“Burke shows again that he’s not just a comic genius, but also a fine dramatic writer and storyteller.” – Booklist. “Prose both scabrous and poetic.” – Publishers Weekly. “Proust meets Chandler over a pint of Guinness.” – Spectator. “Among the most memorable books of the year, of any genre.” – Sunday Times. “A hardboiled delight.” – Guardian. “Imagine Donald Westlake and Richard Stark collaborating on a screwball noir.” – Kirkus Reviews. “A cross between Raymond Chandler and Flann O’Brien.” – John Banville.
Tuesday, October 1, 2013
Perchance To Dream
I suppose there’s an element of feeling cheated when a story is revealed to be a dream, or not real. It’s the Bobby-in-Dallas scenario, where a series of Dallas starts with Bobby stepping out of the shower, and we realise that the entire previous series was all Bobby’s dream. Viewers who invested in the characters and their ups and downs felt cheated, because it meant that none of those ups and downs really happened.
Of course, we all know that none of those events really ‘really happened’ – for all that it was rooted in a recognisable reality, Dallas was fiction. But maybe that’s the crux of the matter, the unspoken agreement when it comes to fiction. The writer does his or her best to make a story realistic, and the viewer or reader meets the writer halfway in suspending his or her disbelief.
If the writer oversteps the mark and makes it explicit that the fiction isn’t real, the illusion is shattered. An intact stained-glass window is a fabulous creation; the smashed fragments of a stained-glass window rather less so.
I have a dog in this fight, so to speak. Absolute Zero Cool is a story about an author interacting with his characters as they try to write a novel. Absolute Zero Cool is a fiction, but it’s one in which ‘reality’ interacts with ‘fiction’ as the author struggles to control his characters. Some people liked the premise; others found it off-putting and alienating.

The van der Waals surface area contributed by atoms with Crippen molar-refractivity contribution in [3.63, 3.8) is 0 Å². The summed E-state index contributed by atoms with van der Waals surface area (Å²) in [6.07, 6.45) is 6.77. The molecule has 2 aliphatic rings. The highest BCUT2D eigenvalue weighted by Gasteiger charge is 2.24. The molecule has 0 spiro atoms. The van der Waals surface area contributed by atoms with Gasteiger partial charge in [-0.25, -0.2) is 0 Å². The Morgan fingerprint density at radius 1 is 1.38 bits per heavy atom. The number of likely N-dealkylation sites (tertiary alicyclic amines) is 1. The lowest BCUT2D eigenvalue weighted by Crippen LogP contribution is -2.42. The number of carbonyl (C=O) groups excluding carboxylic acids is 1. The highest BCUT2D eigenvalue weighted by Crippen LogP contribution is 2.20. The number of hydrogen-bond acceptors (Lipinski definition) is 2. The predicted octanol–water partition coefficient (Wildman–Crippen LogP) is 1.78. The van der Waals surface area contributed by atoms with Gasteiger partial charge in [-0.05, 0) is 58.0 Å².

Perhaps that’s because all fiction, regardless of genre, is escapism. Even the most seriously intentioned of literary fiction transports us to a different world, or at the very least a different way of experiencing this world. That’s a wonderfully liberating sensation, a kind of out-of-body experience that allows us to see and hear and know things we might never otherwise have known if we had remained mired in our own reality.
If a fiction fails in terms of escapism – if it reminds us too forcefully that it is fiction – then the effect of the stained-glass window, that prism that allows for the beautiful interplay of light and imagination, collapses at our feet. John Gardner – a novelist in his own right, but perhaps better known as the author of On Becoming a Novelist, and for being the mentor of Raymond Carver – declares that a good story should be “a vivid, continuous dream”. The dream must be vivid, but it must also be unbroken.
On the other hand, we’re all adults. We know that we can’t travel interstellar distances. We know that ghosts don’t exist. We know that private eyes don’t solve murder mysteries with a gun in one hand and a dry martini in the other. We know, as we physically turn the pages without allowing our imaginations to blink, that we are complicit in making this dream ‘real’.
It takes a lot of psychic energy on the reader’s behalf to make the dream ‘real’. Perhaps that’s why the ‘It was all a dream!’ story feels like a cheat to some people. Or why some readers object to being reminded that the ‘dream’ is in actual fact a dream.
But is that kind of story any less legitimate than the story that is fully escapist? Is a story, say, in which characters become aware that they are characters at the mercy of an interventionist Creator, a waste of a reader’s psychic energy? And is it superfluous arrogance on the part of the writer if, having met with a reader who fully commits to the dream, he or she then whispers in their ear, ‘Remember, it’s naught but a dream.’
I’d love to hear your opinions, folks …